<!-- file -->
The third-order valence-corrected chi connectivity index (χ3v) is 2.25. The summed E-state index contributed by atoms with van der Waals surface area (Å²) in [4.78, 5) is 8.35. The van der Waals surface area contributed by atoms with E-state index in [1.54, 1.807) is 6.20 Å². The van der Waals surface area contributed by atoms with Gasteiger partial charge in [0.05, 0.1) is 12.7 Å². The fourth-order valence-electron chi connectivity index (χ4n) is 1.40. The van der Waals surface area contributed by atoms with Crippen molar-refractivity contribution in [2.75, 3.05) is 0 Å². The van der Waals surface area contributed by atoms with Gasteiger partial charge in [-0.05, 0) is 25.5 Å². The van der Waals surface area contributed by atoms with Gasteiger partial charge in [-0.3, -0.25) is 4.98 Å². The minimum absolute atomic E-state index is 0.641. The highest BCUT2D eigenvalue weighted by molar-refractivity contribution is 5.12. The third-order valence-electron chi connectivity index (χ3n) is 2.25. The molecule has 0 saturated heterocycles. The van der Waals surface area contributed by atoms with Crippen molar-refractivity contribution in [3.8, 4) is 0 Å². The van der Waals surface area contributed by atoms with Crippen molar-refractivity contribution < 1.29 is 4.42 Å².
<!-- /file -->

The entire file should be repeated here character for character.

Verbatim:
The third-order valence-corrected chi connectivity index (χ3v) is 2.25. The summed E-state index contributed by atoms with van der Waals surface area (Å²) in [4.78, 5) is 8.35. The van der Waals surface area contributed by atoms with E-state index in [1.54, 1.807) is 6.20 Å². The van der Waals surface area contributed by atoms with Gasteiger partial charge in [0.05, 0.1) is 12.7 Å². The fourth-order valence-electron chi connectivity index (χ4n) is 1.40. The van der Waals surface area contributed by atoms with Crippen molar-refractivity contribution in [2.75, 3.05) is 0 Å². The van der Waals surface area contributed by atoms with Gasteiger partial charge in [-0.05, 0) is 25.5 Å². The van der Waals surface area contributed by atoms with Gasteiger partial charge in [-0.3, -0.25) is 4.98 Å². The minimum absolute atomic E-state index is 0.641. The highest BCUT2D eigenvalue weighted by molar-refractivity contribution is 5.12. The third-order valence-electron chi connectivity index (χ3n) is 2.25. The molecule has 0 saturated heterocycles. The van der Waals surface area contributed by atoms with Crippen molar-refractivity contribution in [3.8, 4) is 0 Å². The van der Waals surface area contributed by atoms with Crippen molar-refractivity contribution < 1.29 is 4.42 Å².